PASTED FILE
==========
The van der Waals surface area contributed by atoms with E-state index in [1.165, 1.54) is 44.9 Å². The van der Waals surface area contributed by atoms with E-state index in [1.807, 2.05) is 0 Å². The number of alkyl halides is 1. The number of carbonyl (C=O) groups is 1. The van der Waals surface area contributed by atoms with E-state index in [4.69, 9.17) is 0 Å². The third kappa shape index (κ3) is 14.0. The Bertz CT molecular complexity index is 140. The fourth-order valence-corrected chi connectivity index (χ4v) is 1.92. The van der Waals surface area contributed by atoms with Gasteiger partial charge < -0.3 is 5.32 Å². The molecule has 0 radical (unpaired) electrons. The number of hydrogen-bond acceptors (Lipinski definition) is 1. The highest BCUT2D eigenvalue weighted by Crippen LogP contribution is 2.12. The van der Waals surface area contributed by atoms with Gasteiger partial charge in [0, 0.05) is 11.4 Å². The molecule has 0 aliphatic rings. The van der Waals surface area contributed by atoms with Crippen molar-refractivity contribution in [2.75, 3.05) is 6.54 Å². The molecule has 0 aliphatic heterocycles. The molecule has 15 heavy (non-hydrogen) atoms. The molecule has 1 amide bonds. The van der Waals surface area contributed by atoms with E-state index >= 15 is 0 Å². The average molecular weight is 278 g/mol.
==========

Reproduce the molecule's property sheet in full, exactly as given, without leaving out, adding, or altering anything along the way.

The van der Waals surface area contributed by atoms with E-state index in [1.165, 1.54) is 44.9 Å². The van der Waals surface area contributed by atoms with E-state index in [1.807, 2.05) is 0 Å². The number of alkyl halides is 1. The number of carbonyl (C=O) groups is 1. The van der Waals surface area contributed by atoms with E-state index in [4.69, 9.17) is 0 Å². The third kappa shape index (κ3) is 14.0. The Bertz CT molecular complexity index is 140. The fourth-order valence-corrected chi connectivity index (χ4v) is 1.92. The van der Waals surface area contributed by atoms with Gasteiger partial charge < -0.3 is 5.32 Å². The molecule has 0 radical (unpaired) electrons. The number of hydrogen-bond acceptors (Lipinski definition) is 1. The highest BCUT2D eigenvalue weighted by Crippen LogP contribution is 2.12. The van der Waals surface area contributed by atoms with Gasteiger partial charge in [0, 0.05) is 11.4 Å². The molecule has 0 aliphatic rings. The van der Waals surface area contributed by atoms with Crippen molar-refractivity contribution in [2.75, 3.05) is 6.54 Å². The molecule has 0 aliphatic heterocycles. The molecule has 15 heavy (non-hydrogen) atoms. The molecule has 1 amide bonds. The van der Waals surface area contributed by atoms with E-state index >= 15 is 0 Å². The average molecular weight is 278 g/mol.